Isaiah 40:3-4 NASB

[3]A voice is calling, "Clear the way for the Lord in the wilderness; Make smooth in the desert a highway for our God. [4]"Let every valley be lifted up, And every mountain and hill be made low; And let the rough ground become a plain, And the rugged terrain a broad valley;

After the call to clear the way for the Lord should the above text be understood in a literal sense?

  • "Is _____ meant to be understood literally?" – Probably not, especially when the literal meaning makes no sense.
    – 習約塔
    Jan 27 '19 at 3:53

The New Testament quotes Isa 40:3 in three places, Matt 3:3, Mark 1:3, John 1:23. In all cases they are interpreted as a prophecy of John the Baptist and the function he would serve in preparing the way for Messiah. this was fulfilled as follows.

  • John the Baptist called out and preached in the wilderness of Judea (literally)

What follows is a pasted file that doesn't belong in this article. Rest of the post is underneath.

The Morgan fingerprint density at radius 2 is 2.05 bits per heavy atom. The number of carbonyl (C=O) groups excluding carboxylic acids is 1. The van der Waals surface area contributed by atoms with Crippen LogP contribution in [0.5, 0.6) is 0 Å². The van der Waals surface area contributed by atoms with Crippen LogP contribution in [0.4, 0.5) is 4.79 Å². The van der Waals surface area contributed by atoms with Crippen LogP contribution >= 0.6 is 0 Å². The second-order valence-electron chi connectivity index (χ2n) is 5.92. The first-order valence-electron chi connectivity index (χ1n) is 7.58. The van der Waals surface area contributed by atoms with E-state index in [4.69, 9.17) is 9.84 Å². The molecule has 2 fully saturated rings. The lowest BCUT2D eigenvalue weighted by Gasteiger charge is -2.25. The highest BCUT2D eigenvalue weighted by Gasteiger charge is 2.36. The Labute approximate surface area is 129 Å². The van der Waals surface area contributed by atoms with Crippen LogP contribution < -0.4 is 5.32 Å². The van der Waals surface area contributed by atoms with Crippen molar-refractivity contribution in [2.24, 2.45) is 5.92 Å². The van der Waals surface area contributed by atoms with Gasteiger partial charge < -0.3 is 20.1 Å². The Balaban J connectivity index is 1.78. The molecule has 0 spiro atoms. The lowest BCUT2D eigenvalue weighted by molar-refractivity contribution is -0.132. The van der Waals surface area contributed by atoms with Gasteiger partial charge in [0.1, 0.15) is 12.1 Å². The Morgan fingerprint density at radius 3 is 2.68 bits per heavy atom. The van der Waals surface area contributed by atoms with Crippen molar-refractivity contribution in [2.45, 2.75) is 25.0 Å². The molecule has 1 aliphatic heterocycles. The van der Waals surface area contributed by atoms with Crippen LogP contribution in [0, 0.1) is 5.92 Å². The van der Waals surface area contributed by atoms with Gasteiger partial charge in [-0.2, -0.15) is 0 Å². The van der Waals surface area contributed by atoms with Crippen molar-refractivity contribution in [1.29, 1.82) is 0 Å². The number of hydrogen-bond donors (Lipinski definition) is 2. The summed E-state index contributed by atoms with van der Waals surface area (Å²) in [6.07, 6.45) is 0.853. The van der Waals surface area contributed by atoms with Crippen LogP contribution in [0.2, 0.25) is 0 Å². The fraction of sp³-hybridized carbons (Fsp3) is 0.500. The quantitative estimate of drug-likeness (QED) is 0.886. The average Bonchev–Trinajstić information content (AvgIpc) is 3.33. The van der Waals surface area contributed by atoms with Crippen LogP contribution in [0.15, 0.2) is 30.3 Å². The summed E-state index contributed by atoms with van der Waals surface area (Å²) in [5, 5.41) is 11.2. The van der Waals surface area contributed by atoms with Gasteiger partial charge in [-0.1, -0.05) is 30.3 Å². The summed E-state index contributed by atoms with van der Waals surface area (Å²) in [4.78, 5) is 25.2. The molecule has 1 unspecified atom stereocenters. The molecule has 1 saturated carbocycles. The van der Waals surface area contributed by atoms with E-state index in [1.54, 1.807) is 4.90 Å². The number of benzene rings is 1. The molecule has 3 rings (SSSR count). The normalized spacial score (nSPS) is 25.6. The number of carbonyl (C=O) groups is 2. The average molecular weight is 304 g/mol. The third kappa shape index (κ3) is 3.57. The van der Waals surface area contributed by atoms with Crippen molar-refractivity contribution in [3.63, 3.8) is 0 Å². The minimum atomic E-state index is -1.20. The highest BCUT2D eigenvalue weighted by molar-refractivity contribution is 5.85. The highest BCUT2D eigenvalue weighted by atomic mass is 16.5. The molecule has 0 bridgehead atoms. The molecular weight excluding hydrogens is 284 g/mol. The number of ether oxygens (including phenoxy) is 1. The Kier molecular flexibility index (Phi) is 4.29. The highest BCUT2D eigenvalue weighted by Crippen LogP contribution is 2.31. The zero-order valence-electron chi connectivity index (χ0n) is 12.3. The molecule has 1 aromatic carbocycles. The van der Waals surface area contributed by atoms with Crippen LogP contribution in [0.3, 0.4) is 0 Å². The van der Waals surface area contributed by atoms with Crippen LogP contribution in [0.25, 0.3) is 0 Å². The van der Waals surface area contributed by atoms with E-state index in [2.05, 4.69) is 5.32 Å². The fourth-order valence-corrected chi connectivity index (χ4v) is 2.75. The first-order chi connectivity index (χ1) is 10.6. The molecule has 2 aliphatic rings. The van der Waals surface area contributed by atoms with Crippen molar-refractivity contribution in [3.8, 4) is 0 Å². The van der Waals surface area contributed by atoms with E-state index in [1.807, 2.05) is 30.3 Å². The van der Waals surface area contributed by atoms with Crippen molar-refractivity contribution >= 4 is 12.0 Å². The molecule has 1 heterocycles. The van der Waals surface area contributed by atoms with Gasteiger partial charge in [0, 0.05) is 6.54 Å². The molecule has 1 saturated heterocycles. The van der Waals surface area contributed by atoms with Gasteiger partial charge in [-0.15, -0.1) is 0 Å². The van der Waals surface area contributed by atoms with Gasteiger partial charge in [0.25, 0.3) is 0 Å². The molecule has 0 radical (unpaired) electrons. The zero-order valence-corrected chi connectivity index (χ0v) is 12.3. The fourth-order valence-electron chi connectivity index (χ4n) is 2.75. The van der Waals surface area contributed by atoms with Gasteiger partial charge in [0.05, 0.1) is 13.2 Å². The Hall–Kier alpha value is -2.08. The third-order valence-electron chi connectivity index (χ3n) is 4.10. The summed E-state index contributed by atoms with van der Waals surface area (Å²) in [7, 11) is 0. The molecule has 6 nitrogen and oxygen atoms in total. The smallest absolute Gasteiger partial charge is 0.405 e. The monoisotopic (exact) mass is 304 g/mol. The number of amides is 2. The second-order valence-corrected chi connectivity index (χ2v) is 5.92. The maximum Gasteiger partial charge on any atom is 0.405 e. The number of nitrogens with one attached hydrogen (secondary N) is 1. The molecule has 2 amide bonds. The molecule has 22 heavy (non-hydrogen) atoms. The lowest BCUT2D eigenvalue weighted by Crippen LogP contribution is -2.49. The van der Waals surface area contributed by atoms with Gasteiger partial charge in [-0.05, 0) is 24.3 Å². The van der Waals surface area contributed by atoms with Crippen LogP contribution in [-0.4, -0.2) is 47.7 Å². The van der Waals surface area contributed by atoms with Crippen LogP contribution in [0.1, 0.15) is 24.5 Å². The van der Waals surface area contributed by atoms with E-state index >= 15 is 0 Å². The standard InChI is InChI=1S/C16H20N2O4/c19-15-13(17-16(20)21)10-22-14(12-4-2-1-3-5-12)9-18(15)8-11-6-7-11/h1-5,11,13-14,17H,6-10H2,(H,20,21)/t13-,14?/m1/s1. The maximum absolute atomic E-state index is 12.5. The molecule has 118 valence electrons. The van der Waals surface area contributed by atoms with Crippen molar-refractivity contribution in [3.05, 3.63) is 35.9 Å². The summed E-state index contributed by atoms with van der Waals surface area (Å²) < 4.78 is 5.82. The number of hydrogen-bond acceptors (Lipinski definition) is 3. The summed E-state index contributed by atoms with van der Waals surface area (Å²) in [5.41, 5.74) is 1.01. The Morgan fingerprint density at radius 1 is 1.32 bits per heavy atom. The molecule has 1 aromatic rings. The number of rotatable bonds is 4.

• John prepared the way for Messiah (Jesus) by "making smooth a highway" (figurative language here), that is, John did preparatory preaching so that people would better receive Jesus' message of the Gospel.
  • The quintessential Hebrew hyperbole then goes on to elaborate in typical Hebrew poetic style that this smooth highway would have no impediment - every valley would be lifted up and hills made low - that is the highway would be straight and flat (even and level) so is to provide a minimum impediment to travel. This is highly figurative language and suggests that John would make the reception of Jesus preaching easier to understand as symbolised by a smooth and level highway.

Therefore, I conclude that the language has both literal and figurative (or metaphorical) elements to it as explained by the inspired NT writers.

Your Answer

By clicking “Post Your Answer”, you agree to our terms of service, privacy policy and cookie policy

Not the answer you're looking for? Browse other questions tagged or ask your own question.